11.29.2009

Rocket Man!

Space Coast Marathon 2009
Finishing time : 3:16:48

CONGRATULATIONS SWEETIE!!!

Sent using AT&T Xpress Mail

8.06.2009

Friday Night Wine Down : Vinho Verde

Featured wine: Vinho Verde

Wikipedia description:
Vinho Verde is a Portuguese wine from the Minho region in the far north of the country. The name literally means "Green Wine", referring to its youthful freshness rather than its color. About 11% of production is exported, almost all of which is white wine. The main export markets are France, the United States, and Germany, followed by Angola, Canada, and the United Kingdom. The region is characterized by its many small growers, which numbered more than 60,000 as of 2005. Many of these growers train their vines high off the ground, up trees, fences, and even telephone poles so that they can cultivate vegetable crops below the vines that their families may use as a food source.

The Vinhos Verdes are light and fresh, and are intended to be drunk within a year. At less than one bar of CO2 pressure, they do not quite qualify as semi-sparkling wines but do have a definite pétillance. The white Vinho Verde is very fresh, due its natural acidity, with fruity and floral aromas that depend on the grape variety. The white wines are lemon- or straw-coloured, around 9 to 11% alcohol, and are made from local grape varieties Loureiro, Arinto, Trajadura, Avesso and Azal. Vinho Alvarinho is made from Alvarinho grapes, from a small designated sub-region of Monção. It has more alcohol (11.5 to 14%) and ripe tropical aromas. The reds are deep red and tannic, and are mostly made from Vinhão, Borraçal and Amaral grapes. The rosés are very fresh and fruity, usually made from Espadeiro and Padeiro grapes.

I've tasted:
Mapreco (Portugal) $6.95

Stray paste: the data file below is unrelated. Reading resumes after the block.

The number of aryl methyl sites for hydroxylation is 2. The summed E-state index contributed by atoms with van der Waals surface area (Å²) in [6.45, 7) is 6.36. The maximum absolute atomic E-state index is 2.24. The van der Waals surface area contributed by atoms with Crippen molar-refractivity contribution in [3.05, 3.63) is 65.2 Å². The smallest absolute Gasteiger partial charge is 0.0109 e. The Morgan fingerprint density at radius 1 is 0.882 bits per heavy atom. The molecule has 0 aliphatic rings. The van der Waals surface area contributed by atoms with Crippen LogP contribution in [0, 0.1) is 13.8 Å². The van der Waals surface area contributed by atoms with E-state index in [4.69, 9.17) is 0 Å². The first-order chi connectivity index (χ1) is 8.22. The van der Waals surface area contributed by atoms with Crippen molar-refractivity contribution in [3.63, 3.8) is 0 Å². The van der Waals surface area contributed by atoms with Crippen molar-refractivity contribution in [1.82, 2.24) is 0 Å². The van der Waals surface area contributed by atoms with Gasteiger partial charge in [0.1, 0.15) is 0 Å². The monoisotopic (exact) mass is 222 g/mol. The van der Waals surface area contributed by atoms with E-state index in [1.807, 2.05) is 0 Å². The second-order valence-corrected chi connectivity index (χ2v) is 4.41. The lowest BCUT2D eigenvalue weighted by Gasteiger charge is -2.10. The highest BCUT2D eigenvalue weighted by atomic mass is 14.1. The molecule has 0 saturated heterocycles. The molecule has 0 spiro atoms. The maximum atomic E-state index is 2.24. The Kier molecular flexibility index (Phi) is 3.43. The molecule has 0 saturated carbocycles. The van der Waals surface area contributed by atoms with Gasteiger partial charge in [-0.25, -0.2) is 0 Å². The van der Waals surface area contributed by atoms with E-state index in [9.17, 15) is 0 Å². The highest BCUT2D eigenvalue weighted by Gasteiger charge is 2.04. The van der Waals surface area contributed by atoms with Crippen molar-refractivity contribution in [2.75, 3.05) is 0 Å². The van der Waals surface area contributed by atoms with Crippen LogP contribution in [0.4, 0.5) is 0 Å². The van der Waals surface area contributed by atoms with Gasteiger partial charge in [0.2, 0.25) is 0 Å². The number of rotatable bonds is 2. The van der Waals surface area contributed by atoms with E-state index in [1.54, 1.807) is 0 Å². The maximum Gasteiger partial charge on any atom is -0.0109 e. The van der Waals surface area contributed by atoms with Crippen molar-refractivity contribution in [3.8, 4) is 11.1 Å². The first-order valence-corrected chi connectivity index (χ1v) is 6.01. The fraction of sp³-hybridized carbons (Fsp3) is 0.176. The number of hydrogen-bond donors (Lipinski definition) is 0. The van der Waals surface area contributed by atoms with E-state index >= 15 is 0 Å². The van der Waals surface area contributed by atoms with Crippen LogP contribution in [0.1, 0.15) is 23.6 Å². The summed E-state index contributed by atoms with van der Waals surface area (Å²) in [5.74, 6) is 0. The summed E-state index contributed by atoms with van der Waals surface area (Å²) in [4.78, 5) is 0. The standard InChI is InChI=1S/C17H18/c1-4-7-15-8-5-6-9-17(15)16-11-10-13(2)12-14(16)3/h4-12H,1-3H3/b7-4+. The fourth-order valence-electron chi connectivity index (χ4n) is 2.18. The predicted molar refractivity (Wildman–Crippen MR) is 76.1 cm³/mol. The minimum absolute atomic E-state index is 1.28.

Gazela (Portugal) $8.99
Broadbent (Portugal) $9.99
Casal Garcia (Portugal) $7.99

Food pairings:
calamari
clams
crab
fish
mussels
salad
sardines

Notes:
As you can see from the food pairings, seafood is the order of the day when having this wine, but you could also enjoy it with other light picnic fare. It also goes nicely with lemon/lime and garlic flavours, so Asian food is a good option as well. The slight effervescent quality of vinho verde makes it a good match for lightly fried, or slightly oily foods, so go ahead and experiment with the flavours of summer.

Cheers!

7.29.2009

Friday Night Wine Down : Viognier

Featured wine: Viognier

Wikipedia description:
Viognier (vee-ohn-yay) is a white wine grape. It is the only permitted grape for the French wine Condrieu in the Rhone valley.

Viognier wines are well-known for their floral aromas, due to terpenes, which are also found in Muscat and Riesling wines. There are also many other powerful flower and fruit aromas which can be perceived in these wines depending on where they were grown, the weather conditions and how old the vines were. Although some of these wines, especially those from old vines and the late-harvest wines, are suitable for aging, most are intended to be consumed young. Viogniers more than three years old tend to lose many of the floral aromas that make this wine unique. Aging these wines will often yield a very crisp drinking wine which is almost completely flat in the nose. The color and the aroma of the wine suggest a sweet wine but Viognier wines are predominantly dry, although sweet late-harvest dessert wines have been made. It is a grape with low acidity; it is sometimes used to soften wines made predominantly with the red Syrah grape. In addition to its softening qualities the grape also adds a stabilizing agent and enhanced perfume to the red wine.

I've tasted:
Smoking Loon (United States, California) $8.99
Cline (United States, California) $10.99
Brooklyn Oenology (United States, New York) $18.49

Food pairings:
Asian/Indian/Thai food
butter sauces
cheese
cream based sauces
curries
fish and seafood
lobster
nuts
roast pork
veal
smoked fish

Notes:
I must admit that it took me a while to warm up to Viognier. I was a bit put off by the floral aroma, which mimicked a feeling of sweetness on my tongue (I'm not a fan of dessert wines). To combat this sensation, I prefer to drink this wine very cold, and with spicy food, which plays well against the aromatic nature of Viognier.

Cheers!

7.24.2009

Friday Night Wine Down : Shiraz/Syrah

Featured wine: Shiraz/Syrah

Wikipedia description:
Syrah is a dark-skinned grape grown throughout the world and used primarily to produce powerful red wines. Syrahs enjoy great popularity in the marketplace, relatively often under the name Shiraz.

Syrah is used as a varietal and blended into other wines. Following several years of strong planting, Syrah was estimated in 2004 to be the world's 7th most grown grape at 142,600 hectares (352,000 acres).